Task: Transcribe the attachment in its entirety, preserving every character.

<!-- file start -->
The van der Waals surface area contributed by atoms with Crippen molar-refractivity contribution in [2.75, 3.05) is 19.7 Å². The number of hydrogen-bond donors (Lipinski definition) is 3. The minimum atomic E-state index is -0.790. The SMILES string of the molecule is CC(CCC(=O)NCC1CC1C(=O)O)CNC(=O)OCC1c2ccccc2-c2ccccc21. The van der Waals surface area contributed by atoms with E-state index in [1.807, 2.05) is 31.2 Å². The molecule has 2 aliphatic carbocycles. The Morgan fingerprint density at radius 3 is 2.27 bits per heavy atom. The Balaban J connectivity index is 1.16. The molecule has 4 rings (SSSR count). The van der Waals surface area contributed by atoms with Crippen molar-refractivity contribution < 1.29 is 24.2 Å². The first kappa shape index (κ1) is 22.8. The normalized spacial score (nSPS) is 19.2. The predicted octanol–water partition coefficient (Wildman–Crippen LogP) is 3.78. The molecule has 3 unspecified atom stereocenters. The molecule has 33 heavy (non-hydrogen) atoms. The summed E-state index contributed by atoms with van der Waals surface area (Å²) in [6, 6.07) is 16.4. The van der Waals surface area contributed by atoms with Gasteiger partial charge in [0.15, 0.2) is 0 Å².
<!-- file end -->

The van der Waals surface area contributed by atoms with Crippen molar-refractivity contribution in [2.75, 3.05) is 19.7 Å². The number of hydrogen-bond donors (Lipinski definition) is 3. The minimum atomic E-state index is -0.790. The SMILES string of the molecule is CC(CCC(=O)NCC1CC1C(=O)O)CNC(=O)OCC1c2ccccc2-c2ccccc21. The van der Waals surface area contributed by atoms with E-state index in [1.807, 2.05) is 31.2 Å². The molecule has 2 aliphatic carbocycles. The Morgan fingerprint density at radius 3 is 2.27 bits per heavy atom. The Balaban J connectivity index is 1.16. The molecule has 4 rings (SSSR count). The van der Waals surface area contributed by atoms with Crippen molar-refractivity contribution < 1.29 is 24.2 Å². The first kappa shape index (κ1) is 22.8. The normalized spacial score (nSPS) is 19.2. The predicted octanol–water partition coefficient (Wildman–Crippen LogP) is 3.78. The molecule has 3 unspecified atom stereocenters. The molecule has 33 heavy (non-hydrogen) atoms. The summed E-state index contributed by atoms with van der Waals surface area (Å²) in [6, 6.07) is 16.4. The van der Waals surface area contributed by atoms with Gasteiger partial charge in [0.15, 0.2) is 0 Å².